Plectosporium blight – Vegetable Crops Hotline

Plectosporium blight

Recently, I have had a few phone calls about Plectosporium blight on pumpkins. This disease can be difficult to describe in words. However, once observed, Plectosporium blight is easy to remember. Therefore, this article will include photos of the disease.

Lesions of Plectosporium blight are most often observed on the stems of affected plants. The lesions are small and irregularly shaped. The lesions often coalesce to form a scabby area (Figure 1 and 2). When the handle of the pumpkin is affected, the marketability of the pumpkin is affected. In severe cases, the pumpkin itself may have lesions of Plectosporium blight.

Plectosporium lesions on pumpkin fruit are less common.

Figure 1. Plectosporium blight lesions may occur on the handle or on the fruit.


Plectosporium blight can cause spindle shaped lesions on the stems of pumpkins.

Figure 2. Plectosporium blight can cause spindle shaped lesions on the stems of pumpkins.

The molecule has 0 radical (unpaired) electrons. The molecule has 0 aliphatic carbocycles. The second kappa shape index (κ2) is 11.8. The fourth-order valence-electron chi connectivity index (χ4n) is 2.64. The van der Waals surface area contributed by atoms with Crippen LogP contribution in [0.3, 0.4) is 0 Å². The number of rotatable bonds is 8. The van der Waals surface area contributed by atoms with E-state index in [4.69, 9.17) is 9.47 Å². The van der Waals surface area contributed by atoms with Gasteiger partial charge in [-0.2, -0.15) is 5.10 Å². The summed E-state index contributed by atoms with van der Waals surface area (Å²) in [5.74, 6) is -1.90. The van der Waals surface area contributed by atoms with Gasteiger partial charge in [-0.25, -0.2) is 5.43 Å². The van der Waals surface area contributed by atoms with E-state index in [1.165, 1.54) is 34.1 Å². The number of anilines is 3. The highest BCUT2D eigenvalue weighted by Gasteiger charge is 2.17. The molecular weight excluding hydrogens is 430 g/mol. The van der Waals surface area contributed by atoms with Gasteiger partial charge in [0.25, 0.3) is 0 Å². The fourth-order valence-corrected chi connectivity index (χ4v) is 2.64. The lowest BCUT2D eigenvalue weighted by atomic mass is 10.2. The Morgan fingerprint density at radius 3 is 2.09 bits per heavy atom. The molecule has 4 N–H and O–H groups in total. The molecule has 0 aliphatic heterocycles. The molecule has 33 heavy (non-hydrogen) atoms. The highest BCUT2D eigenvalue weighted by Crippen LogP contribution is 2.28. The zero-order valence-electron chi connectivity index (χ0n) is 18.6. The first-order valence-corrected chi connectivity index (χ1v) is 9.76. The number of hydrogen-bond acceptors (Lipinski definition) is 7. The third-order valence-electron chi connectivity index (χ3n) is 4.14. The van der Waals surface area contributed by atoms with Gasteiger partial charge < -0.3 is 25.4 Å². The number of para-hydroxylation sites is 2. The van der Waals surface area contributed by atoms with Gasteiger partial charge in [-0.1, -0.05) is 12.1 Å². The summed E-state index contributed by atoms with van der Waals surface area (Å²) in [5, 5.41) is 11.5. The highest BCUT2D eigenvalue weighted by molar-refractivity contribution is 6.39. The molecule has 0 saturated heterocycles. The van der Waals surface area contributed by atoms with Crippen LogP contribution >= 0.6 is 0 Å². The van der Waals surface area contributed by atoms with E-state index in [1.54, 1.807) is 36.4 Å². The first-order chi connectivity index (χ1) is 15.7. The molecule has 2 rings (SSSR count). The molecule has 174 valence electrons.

Plectosporium blight lesions on fruit may be confused with bacterial spot. However, bacterial spot lesions are usually larger than Plectosporium blight lesions and do not coalesce over large areas like Plectosporium blight.

This disease may be managed through a combination of cultural and fungicide treatments. Crop rotations of 3-4 years and fall tillage will help keep the crop residue to a minimum. A regular contact fungicide program will also help to keep Plectosporium blight in check. This fungicide schedule for pumpkins lists the systemic fungicides Cabrio®, Inspire Super®, Merivon® and Quadris®/Satori®.

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